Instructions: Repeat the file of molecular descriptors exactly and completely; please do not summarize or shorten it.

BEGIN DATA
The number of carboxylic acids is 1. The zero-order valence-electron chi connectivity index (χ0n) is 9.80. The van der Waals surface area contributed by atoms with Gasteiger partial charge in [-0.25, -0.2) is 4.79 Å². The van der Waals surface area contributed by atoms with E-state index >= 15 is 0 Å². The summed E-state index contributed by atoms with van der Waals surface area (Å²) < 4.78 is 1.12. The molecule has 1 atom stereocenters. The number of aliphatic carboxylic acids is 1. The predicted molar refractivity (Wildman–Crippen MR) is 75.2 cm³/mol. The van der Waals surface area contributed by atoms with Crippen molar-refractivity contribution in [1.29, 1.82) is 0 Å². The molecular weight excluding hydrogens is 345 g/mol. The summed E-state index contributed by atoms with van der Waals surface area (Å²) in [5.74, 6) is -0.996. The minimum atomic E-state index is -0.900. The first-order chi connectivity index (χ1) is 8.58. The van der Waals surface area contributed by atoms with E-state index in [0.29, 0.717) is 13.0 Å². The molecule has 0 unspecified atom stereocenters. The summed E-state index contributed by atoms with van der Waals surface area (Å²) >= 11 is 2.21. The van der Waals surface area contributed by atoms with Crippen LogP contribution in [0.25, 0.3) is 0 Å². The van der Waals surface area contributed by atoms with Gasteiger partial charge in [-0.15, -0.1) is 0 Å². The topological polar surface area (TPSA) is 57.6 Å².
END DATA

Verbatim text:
The number of carboxylic acids is 1. The zero-order valence-electron chi connectivity index (χ0n) is 9.80. The van der Waals surface area contributed by atoms with Gasteiger partial charge in [-0.25, -0.2) is 4.79 Å². The van der Waals surface area contributed by atoms with E-state index >= 15 is 0 Å². The summed E-state index contributed by atoms with van der Waals surface area (Å²) < 4.78 is 1.12. The molecule has 1 atom stereocenters. The number of aliphatic carboxylic acids is 1. The predicted molar refractivity (Wildman–Crippen MR) is 75.2 cm³/mol. The van der Waals surface area contributed by atoms with Crippen molar-refractivity contribution in [1.29, 1.82) is 0 Å². The molecular weight excluding hydrogens is 345 g/mol. The summed E-state index contributed by atoms with van der Waals surface area (Å²) in [5.74, 6) is -0.996. The minimum atomic E-state index is -0.900. The first-order chi connectivity index (χ1) is 8.58. The van der Waals surface area contributed by atoms with E-state index in [0.29, 0.717) is 13.0 Å². The molecule has 0 unspecified atom stereocenters. The summed E-state index contributed by atoms with van der Waals surface area (Å²) >= 11 is 2.21. The van der Waals surface area contributed by atoms with Crippen LogP contribution in [0.25, 0.3) is 0 Å². The van der Waals surface area contributed by atoms with Gasteiger partial charge in [-0.15, -0.1) is 0 Å². The topological polar surface area (TPSA) is 57.6 Å².